The Sixth Sense

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The Sixth Sense

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Before The Sixth Sense, 29-year-old writer-director M. Night Shyamalan's most famous movie was the Rosie O'Donnell vehicle Wide Awake. Bruce Willis has made his share of disappointing films, one of the most recent of which has him befriending a gifted child. This year's other studio ghost story, The Haunting, is terrible. But forget all that for a moment and give The Sixth Sense the chance it deserves. Willis stars as a Philadelphia psychologist who, shortly after receiving an award for his work with children, is confronted in his home by a disturbed former patient (Donnie Wahlberg), who feels Willis failed him. A year later, he encounters a child (Haley Joel Osment) who reminds him of Wahlberg, a boy who eventually reveals he has some traffic with the supernatural. Though not without some genuinely frightening moments, The Sixth Sense is less a horror film than a moody piece of magic realism. Shyamalan's approach, composed largely of Kubrickian extended takes, has a sense of purpose and an artful construction that respects both its story and its audience, allowing both to take their time sorting things out. It's a style that also brings out the best in its cast; Willis has rarely been better, and both Olivia Williams (as Willis' wife) and Toni Collette (as Osment's overworked, deeply concerned mother) turn in convincing performances. Also great—and had he not been, the film would have been ruined—is Osment, whose unrelenting gravity and ability to convey sadness beyond his years threatens to give a good name to child actors. The Sixth Sense teeters on the brink of New Age ludicrousness, but it never goes over: Like Kieslowski and others, Shyamalan knows that what makes for lousy metaphysics can make for powerful metaphor, and in the end he creates a deeply, surprisingly affecting film out of a little bit of smoke and brimstone.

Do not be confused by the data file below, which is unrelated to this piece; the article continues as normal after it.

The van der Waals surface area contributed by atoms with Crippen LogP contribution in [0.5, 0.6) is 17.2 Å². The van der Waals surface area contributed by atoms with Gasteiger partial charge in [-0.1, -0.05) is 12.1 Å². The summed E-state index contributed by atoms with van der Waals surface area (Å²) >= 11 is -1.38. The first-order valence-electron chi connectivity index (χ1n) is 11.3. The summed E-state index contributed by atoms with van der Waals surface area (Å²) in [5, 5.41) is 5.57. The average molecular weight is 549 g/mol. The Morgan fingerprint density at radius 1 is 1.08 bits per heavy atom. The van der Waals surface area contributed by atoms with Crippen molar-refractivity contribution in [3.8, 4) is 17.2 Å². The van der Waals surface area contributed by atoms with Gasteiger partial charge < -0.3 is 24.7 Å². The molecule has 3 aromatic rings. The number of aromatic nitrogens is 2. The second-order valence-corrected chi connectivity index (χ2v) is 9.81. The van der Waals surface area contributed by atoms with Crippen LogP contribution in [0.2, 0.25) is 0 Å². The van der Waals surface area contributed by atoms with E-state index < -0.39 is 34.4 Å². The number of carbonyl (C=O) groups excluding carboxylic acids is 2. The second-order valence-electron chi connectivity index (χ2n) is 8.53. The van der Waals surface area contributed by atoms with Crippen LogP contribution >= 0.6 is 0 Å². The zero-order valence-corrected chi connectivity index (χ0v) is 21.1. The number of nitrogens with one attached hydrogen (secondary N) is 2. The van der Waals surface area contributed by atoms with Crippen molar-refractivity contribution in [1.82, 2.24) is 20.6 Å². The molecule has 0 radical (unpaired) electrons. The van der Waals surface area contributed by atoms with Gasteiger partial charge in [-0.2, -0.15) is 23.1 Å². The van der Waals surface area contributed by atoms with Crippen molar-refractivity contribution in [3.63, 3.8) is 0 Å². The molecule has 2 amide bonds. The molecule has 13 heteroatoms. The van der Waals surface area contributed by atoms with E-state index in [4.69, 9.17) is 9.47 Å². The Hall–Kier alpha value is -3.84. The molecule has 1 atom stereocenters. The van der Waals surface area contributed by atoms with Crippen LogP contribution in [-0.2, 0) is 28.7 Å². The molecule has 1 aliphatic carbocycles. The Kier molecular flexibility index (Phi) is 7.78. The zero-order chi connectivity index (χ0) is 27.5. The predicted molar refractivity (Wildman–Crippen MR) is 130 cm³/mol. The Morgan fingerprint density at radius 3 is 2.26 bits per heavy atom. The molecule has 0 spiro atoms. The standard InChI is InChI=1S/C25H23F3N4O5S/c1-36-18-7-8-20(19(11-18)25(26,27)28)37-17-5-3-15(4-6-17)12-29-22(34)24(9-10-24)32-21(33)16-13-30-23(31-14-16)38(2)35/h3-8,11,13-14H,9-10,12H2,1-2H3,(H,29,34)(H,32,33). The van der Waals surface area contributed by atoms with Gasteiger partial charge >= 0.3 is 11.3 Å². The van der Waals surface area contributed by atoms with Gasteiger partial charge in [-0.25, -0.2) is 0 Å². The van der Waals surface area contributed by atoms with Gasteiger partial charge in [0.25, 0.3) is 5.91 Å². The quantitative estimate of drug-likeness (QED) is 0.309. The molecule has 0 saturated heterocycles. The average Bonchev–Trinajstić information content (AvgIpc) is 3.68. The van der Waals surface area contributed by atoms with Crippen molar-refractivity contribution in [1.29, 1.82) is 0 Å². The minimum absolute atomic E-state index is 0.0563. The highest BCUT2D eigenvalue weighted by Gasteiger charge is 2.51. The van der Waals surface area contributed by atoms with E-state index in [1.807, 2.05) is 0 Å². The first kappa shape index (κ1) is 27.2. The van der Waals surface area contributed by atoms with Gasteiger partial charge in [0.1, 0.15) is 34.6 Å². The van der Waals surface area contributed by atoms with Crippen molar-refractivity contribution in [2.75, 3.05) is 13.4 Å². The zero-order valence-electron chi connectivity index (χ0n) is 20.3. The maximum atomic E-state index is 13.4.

Filed Under: Film

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